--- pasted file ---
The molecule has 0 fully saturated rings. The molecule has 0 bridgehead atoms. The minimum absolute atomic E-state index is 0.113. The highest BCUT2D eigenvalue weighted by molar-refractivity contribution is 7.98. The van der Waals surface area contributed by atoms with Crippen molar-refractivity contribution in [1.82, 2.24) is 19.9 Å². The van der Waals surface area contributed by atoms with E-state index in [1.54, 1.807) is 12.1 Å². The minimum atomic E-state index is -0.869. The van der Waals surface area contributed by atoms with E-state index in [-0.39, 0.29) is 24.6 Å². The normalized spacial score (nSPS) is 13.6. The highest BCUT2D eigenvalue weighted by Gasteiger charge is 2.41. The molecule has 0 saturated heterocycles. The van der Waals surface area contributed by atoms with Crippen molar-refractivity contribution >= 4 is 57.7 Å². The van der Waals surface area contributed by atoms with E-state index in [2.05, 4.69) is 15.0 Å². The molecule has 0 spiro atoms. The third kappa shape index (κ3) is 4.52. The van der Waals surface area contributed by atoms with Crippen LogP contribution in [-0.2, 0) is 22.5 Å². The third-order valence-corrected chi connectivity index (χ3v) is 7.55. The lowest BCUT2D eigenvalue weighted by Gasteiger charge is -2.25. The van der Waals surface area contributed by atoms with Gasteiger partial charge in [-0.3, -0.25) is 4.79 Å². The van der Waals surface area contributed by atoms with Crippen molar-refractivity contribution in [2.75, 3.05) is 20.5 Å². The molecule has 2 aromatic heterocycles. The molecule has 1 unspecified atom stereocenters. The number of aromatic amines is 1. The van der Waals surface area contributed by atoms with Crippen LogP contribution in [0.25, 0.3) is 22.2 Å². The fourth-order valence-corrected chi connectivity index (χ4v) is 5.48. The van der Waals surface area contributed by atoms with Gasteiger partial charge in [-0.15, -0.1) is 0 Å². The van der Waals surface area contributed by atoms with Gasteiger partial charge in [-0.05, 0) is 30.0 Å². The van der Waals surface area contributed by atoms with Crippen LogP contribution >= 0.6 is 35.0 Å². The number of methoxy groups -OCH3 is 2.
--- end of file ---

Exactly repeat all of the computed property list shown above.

The molecule has 0 fully saturated rings. The molecule has 0 bridgehead atoms. The minimum absolute atomic E-state index is 0.113. The highest BCUT2D eigenvalue weighted by molar-refractivity contribution is 7.98. The van der Waals surface area contributed by atoms with Crippen molar-refractivity contribution in [1.82, 2.24) is 19.9 Å². The van der Waals surface area contributed by atoms with E-state index in [1.54, 1.807) is 12.1 Å². The minimum atomic E-state index is -0.869. The van der Waals surface area contributed by atoms with E-state index in [-0.39, 0.29) is 24.6 Å². The normalized spacial score (nSPS) is 13.6. The highest BCUT2D eigenvalue weighted by Gasteiger charge is 2.41. The molecule has 0 saturated heterocycles. The van der Waals surface area contributed by atoms with Crippen molar-refractivity contribution >= 4 is 57.7 Å². The van der Waals surface area contributed by atoms with E-state index in [2.05, 4.69) is 15.0 Å². The molecule has 0 spiro atoms. The third kappa shape index (κ3) is 4.52. The van der Waals surface area contributed by atoms with Crippen LogP contribution in [-0.2, 0) is 22.5 Å². The third-order valence-corrected chi connectivity index (χ3v) is 7.55. The lowest BCUT2D eigenvalue weighted by Gasteiger charge is -2.25. The van der Waals surface area contributed by atoms with Gasteiger partial charge in [-0.3, -0.25) is 4.79 Å². The van der Waals surface area contributed by atoms with Crippen molar-refractivity contribution in [2.75, 3.05) is 20.5 Å². The molecule has 2 aromatic heterocycles. The molecule has 1 unspecified atom stereocenters. The number of aromatic amines is 1. The van der Waals surface area contributed by atoms with Crippen LogP contribution in [0.25, 0.3) is 22.2 Å². The fourth-order valence-corrected chi connectivity index (χ4v) is 5.48. The van der Waals surface area contributed by atoms with Gasteiger partial charge in [-0.15, -0.1) is 0 Å². The van der Waals surface area contributed by atoms with Gasteiger partial charge in [-0.05, 0) is 30.0 Å². The van der Waals surface area contributed by atoms with Crippen LogP contribution >= 0.6 is 35.0 Å². The number of methoxy groups -OCH3 is 2.